Bartleet, B., & Ellis, C. (2009). Introduction. In B. Bartleet & C. Ellis (Eds). Music autoethnographies: Making autoethnography sing/making music personal (pp. 1–20). Samford Valley, Queensland: Australian Academic Press.


Bassot, B. (2015). The Reflective Practice Guide: An Interdisciplinary Approach to Critical Reflection. Taylor and Francis Group


Benson, B, E. (2003). The Improvisation of Musical Dialogue: A Phenomenology of Music,

Cambridge University Press. ProQuest eBook Central, http://ebookcentral.proquest.com/lib/sae/detail.action?docID


Berger, H. M. (1999). Metal, rock, and jazz: Perception and the phenomenology of musical experience. Wesleyan University Press.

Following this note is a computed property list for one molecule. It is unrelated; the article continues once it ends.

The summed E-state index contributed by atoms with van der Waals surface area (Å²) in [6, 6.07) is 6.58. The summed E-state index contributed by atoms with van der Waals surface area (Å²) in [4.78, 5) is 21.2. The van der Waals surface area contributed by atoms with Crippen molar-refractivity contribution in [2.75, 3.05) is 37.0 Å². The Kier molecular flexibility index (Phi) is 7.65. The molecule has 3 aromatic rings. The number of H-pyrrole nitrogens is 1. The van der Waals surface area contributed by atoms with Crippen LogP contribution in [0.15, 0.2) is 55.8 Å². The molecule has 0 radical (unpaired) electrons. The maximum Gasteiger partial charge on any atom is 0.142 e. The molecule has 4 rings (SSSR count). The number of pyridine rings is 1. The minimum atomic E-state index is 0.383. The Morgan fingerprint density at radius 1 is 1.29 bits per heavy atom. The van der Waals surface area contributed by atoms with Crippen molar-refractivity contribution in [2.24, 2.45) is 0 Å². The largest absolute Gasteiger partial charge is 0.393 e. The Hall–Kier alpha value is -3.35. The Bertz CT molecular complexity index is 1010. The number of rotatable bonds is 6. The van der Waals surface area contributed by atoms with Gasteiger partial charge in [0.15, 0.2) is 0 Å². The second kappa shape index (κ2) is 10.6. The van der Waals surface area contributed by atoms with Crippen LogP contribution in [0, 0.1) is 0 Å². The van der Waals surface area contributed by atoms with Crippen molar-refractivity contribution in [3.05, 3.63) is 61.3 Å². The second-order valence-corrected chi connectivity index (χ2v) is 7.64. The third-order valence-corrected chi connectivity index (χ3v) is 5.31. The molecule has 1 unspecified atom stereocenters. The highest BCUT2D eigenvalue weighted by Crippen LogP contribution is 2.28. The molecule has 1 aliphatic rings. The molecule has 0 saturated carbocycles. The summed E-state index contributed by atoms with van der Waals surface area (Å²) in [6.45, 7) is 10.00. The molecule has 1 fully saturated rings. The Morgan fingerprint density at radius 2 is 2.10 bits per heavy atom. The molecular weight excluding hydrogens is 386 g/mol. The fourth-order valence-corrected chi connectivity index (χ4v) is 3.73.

Bourner, B. and Greener, S. (2016). The Research journey: Four Steps to Success. In T. Greener & S. Greener (Eds). Research Methods for Postgraduates. Third Ed. John Wiley and Sons, Inc. Pro Quest eBook


Davis, C. S., & Ellis, C. (2008). Emergent methods in autoethnographic research: Autoethnographic narrative and the multiethnographic turn. In S. N. Hesse-Biber & P. Leavy (Eds). Handbook of emergent methods (pp. 283–302). New York: Guilford Press.


Daykin, N. (2004). The role of music in arts-based qualitative inquiry. International Journal of Qualitative Methods, 3(2), Article 3, 36–44. Retrieved from www.ualberta.ca/~iiqm/backissues/3_2/pdf/daykin.pdf.


Dura, M, D. (2006). The Phenomenology of the Music-listening Experience. Arts Education Policy Review; Jan/Feb 2006; V. 107, p.3;


Graham, J. (2015). Anchorage: a phenomenology of outline